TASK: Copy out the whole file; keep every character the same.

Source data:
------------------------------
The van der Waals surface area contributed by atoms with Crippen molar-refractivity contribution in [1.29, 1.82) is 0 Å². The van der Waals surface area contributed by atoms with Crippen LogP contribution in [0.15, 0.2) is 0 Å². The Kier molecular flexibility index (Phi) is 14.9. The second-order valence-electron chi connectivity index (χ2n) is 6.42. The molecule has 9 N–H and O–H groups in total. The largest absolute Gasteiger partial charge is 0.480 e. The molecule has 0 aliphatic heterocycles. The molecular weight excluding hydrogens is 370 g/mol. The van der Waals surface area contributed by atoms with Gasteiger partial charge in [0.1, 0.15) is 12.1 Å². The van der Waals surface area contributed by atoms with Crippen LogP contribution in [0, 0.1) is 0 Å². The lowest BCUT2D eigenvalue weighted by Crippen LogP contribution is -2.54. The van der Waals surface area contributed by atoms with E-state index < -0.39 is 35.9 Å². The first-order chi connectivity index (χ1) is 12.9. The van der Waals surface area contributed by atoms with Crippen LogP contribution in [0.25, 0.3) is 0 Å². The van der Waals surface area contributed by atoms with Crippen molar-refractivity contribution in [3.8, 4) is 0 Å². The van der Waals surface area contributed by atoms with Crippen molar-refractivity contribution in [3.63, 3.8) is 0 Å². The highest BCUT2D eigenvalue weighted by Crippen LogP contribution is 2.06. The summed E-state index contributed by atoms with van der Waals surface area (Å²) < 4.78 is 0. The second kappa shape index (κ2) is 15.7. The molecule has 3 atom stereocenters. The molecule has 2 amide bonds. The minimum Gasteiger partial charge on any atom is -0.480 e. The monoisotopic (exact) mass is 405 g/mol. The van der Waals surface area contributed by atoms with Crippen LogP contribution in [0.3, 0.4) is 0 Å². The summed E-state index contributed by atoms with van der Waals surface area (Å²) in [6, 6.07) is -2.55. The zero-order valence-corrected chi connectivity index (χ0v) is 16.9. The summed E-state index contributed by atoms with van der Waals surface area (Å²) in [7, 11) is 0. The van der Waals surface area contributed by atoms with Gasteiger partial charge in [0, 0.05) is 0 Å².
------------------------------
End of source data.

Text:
The van der Waals surface area contributed by atoms with Crippen molar-refractivity contribution in [1.29, 1.82) is 0 Å². The van der Waals surface area contributed by atoms with Crippen LogP contribution in [0.15, 0.2) is 0 Å². The Kier molecular flexibility index (Phi) is 14.9. The second-order valence-electron chi connectivity index (χ2n) is 6.42. The molecule has 9 N–H and O–H groups in total. The largest absolute Gasteiger partial charge is 0.480 e. The molecule has 0 aliphatic heterocycles. The molecular weight excluding hydrogens is 370 g/mol. The van der Waals surface area contributed by atoms with Gasteiger partial charge in [0.1, 0.15) is 12.1 Å². The van der Waals surface area contributed by atoms with Crippen LogP contribution in [0, 0.1) is 0 Å². The lowest BCUT2D eigenvalue weighted by Crippen LogP contribution is -2.54. The van der Waals surface area contributed by atoms with E-state index < -0.39 is 35.9 Å². The first-order chi connectivity index (χ1) is 12.9. The van der Waals surface area contributed by atoms with Crippen LogP contribution in [0.25, 0.3) is 0 Å². The van der Waals surface area contributed by atoms with Crippen molar-refractivity contribution in [3.8, 4) is 0 Å². The van der Waals surface area contributed by atoms with Crippen molar-refractivity contribution in [3.63, 3.8) is 0 Å². The highest BCUT2D eigenvalue weighted by Crippen LogP contribution is 2.06. The summed E-state index contributed by atoms with van der Waals surface area (Å²) < 4.78 is 0. The second kappa shape index (κ2) is 15.7. The molecule has 3 atom stereocenters. The molecule has 2 amide bonds. The minimum Gasteiger partial charge on any atom is -0.480 e. The monoisotopic (exact) mass is 405 g/mol. The van der Waals surface area contributed by atoms with Crippen LogP contribution in [0.3, 0.4) is 0 Å². The summed E-state index contributed by atoms with van der Waals surface area (Å²) in [6, 6.07) is -2.55. The zero-order valence-corrected chi connectivity index (χ0v) is 16.9. The summed E-state index contributed by atoms with van der Waals surface area (Å²) in [7, 11) is 0. The van der Waals surface area contributed by atoms with Gasteiger partial charge in [0, 0.05) is 0 Å².